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Rutherford v. Merck & Co.

April 20, 2006


The opinion of the court was delivered by: Murphy, Chief District Judge


This action is before the Court on the Motion to Remand brought by Plaintiffs Barbara Rutherford, Edward Miechle, Rachel Garza, Beth Renee Brodhacker, Sandra Zola, Thomas Vogel, Tom Benhoff, Emil Smith, Connie Testa, and Darrell Lane (Doc. 18). For the following reasons, the motion is GRANTED.


Plaintiffs originally filed this action in the Circuit Court for the Third Judicial Circuit, Madison County, Illinois, asserting claims based upon strict products liability, negligence, consumer fraud, common-law fraud, and breach of warranty arising from personal injuries allegedly caused by Vioxx, a prescription pain medication manufactured by Defendant Merck & Co. ("Merck"). Merck subsequently removed the action to this Court, asserting that Defendants Walgreen Co. ("Walgreens") and American Drug Stores, Inc. ("Osco Drugs"), who are, like Plaintiffs, citizens of Illinois, have been fraudulently joined to defeat federal diversity jurisdiction. Plaintiffs have requested remand of the action to Illinois state court for lack of subject matter jurisdiction.

At issue here are Count III, Count VI, and Count XI of Plaintiffs' complaint, which assert, respectively, claims for sale of a defective product sounding in strict products liability, negligent failure to warn, and breach of warranty against Walgreens and Osco Drugs. More specifically, Plaintiffs' complaint alleges that Walgreens and Osco Drugs filled prescriptions for Vioxx for Plaintiff Barbara Rutherford and that Osco Drugs filled prescriptions for Vioxx for Plaintiff Edward Miechle. Merck contends that Plaintiffs have fraudulently joined Walgreens and Osco Drugs because Plaintiffs' claims against those parties are barred by the "learned intermediary" doctrine under Illinois law. Also, Merck contends that under Illinois law a sale of prescription medication does not constitute a sale of "goods" for purposes of Article 2 of the Illinois Uniform Commercial Code ("Illinois UCC"). Finally, Merck contends that the claims in this case are procedurally misjoined so as to amount to fraudulent joinder. The Court will address each of these contentions in turn.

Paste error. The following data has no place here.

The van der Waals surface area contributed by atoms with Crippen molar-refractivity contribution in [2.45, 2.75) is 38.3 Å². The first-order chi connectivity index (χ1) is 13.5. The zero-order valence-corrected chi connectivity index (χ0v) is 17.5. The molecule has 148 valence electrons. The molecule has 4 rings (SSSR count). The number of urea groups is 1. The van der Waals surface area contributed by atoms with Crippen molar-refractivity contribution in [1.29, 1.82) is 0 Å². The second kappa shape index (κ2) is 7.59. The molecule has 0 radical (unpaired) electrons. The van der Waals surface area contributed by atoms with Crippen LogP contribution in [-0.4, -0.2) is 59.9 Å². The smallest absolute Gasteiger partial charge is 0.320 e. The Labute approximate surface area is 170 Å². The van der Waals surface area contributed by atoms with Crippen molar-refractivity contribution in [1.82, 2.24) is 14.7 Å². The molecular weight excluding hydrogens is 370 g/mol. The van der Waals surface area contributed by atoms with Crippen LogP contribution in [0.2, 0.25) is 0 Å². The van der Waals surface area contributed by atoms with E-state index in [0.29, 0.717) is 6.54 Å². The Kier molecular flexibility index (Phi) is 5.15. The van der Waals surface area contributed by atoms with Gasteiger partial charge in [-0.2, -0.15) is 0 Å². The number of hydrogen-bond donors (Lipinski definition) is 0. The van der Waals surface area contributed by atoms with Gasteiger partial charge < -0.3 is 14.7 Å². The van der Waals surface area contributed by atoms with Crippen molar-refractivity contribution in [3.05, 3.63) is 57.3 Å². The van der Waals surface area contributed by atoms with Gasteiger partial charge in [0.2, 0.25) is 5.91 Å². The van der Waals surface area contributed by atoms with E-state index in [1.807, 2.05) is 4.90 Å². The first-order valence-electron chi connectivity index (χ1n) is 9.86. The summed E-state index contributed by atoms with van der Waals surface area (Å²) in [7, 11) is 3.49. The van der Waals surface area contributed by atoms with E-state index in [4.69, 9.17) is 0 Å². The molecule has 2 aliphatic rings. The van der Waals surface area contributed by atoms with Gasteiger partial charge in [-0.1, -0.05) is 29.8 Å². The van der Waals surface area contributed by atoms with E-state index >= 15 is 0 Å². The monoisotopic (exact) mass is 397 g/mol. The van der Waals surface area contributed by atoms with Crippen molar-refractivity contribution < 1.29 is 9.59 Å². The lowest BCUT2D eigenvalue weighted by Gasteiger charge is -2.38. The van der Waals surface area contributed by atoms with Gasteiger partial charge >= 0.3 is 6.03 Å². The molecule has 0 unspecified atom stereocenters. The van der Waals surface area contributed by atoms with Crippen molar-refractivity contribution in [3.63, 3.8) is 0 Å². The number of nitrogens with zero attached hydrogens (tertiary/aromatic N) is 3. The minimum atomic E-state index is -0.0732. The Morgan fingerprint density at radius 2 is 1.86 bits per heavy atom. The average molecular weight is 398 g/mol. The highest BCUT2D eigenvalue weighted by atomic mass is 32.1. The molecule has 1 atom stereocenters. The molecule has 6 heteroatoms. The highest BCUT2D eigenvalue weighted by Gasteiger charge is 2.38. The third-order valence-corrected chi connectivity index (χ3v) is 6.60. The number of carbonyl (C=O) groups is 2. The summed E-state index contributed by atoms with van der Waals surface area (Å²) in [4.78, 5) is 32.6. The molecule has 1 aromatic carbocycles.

A. Merck's Request for a Stay

In opposing Plaintiffs' request for remand, Merck urges the Court to stay proceedings in this action pending transfer of the action by the Judicial Panel on Multidistrict Litigation ("JPML") for coordinated or consolidated pretrial proceedings. See 28 U.S.C. § 1407. As Merck acknowledges, the Court retains full jurisdiction over this action until such time as a transfer order by the JPML is filed in the office of the clerk of the district court of the transferee district, in this instance the United States District Court for the Eastern District of Louisiana. See Illinois Mun. Retirement Fund v. Citigroup, Inc., 391 F.3d 844, 850 (7th Cir. 2004); Wisconsin v. Abbott Labs., 390 F. Supp. 2d 815, 819 (W.D. Wis. 2005). The decision to grant a stay rests within the Court's discretion. See Walker v. Merck & Co., No. 05-CV-360-DRH, 2005 WL 1565839, at *2 (S.D. Ill. June 22, 2005).